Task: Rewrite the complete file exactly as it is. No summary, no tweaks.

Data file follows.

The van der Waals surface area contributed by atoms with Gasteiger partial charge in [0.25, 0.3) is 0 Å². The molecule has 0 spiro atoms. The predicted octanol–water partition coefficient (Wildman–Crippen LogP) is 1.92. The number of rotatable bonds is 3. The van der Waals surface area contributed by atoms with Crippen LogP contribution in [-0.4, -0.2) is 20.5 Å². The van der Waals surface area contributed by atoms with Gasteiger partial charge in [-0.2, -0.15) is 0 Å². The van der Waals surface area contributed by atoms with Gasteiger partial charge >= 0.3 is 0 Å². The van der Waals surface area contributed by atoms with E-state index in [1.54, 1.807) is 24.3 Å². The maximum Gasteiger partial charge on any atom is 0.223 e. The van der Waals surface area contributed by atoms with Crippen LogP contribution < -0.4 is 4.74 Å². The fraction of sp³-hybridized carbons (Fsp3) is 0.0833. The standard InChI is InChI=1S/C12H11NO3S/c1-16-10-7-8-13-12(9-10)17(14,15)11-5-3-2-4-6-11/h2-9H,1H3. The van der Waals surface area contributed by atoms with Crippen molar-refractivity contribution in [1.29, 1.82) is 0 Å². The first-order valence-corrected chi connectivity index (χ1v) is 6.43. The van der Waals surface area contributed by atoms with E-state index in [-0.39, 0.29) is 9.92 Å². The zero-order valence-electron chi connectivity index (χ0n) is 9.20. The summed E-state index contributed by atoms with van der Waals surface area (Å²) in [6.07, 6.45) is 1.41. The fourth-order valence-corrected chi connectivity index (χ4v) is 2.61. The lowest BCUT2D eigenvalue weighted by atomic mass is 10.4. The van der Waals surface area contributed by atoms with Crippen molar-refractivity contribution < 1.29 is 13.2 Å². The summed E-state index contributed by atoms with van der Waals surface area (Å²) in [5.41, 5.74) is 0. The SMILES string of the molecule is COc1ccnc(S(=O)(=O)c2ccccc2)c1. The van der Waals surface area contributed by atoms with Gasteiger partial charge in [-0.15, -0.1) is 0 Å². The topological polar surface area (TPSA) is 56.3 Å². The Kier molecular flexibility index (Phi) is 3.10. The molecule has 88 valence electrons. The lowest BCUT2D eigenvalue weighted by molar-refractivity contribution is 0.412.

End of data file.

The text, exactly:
The van der Waals surface area contributed by atoms with Gasteiger partial charge in [0.25, 0.3) is 0 Å². The molecule has 0 spiro atoms. The predicted octanol–water partition coefficient (Wildman–Crippen LogP) is 1.92. The number of rotatable bonds is 3. The van der Waals surface area contributed by atoms with Crippen LogP contribution in [-0.4, -0.2) is 20.5 Å². The van der Waals surface area contributed by atoms with Gasteiger partial charge in [-0.2, -0.15) is 0 Å². The van der Waals surface area contributed by atoms with Gasteiger partial charge >= 0.3 is 0 Å². The van der Waals surface area contributed by atoms with E-state index in [1.54, 1.807) is 24.3 Å². The maximum Gasteiger partial charge on any atom is 0.223 e. The van der Waals surface area contributed by atoms with Crippen LogP contribution < -0.4 is 4.74 Å². The fraction of sp³-hybridized carbons (Fsp3) is 0.0833. The standard InChI is InChI=1S/C12H11NO3S/c1-16-10-7-8-13-12(9-10)17(14,15)11-5-3-2-4-6-11/h2-9H,1H3. The van der Waals surface area contributed by atoms with Crippen molar-refractivity contribution in [1.29, 1.82) is 0 Å². The first-order valence-corrected chi connectivity index (χ1v) is 6.43. The van der Waals surface area contributed by atoms with E-state index in [-0.39, 0.29) is 9.92 Å². The zero-order valence-electron chi connectivity index (χ0n) is 9.20. The summed E-state index contributed by atoms with van der Waals surface area (Å²) in [6.07, 6.45) is 1.41. The fourth-order valence-corrected chi connectivity index (χ4v) is 2.61. The lowest BCUT2D eigenvalue weighted by atomic mass is 10.4. The van der Waals surface area contributed by atoms with Crippen molar-refractivity contribution < 1.29 is 13.2 Å². The summed E-state index contributed by atoms with van der Waals surface area (Å²) in [5.41, 5.74) is 0. The SMILES string of the molecule is COc1ccnc(S(=O)(=O)c2ccccc2)c1. The van der Waals surface area contributed by atoms with Gasteiger partial charge in [-0.15, -0.1) is 0 Å². The topological polar surface area (TPSA) is 56.3 Å². The Kier molecular flexibility index (Phi) is 3.10. The molecule has 88 valence electrons. The lowest BCUT2D eigenvalue weighted by molar-refractivity contribution is 0.412.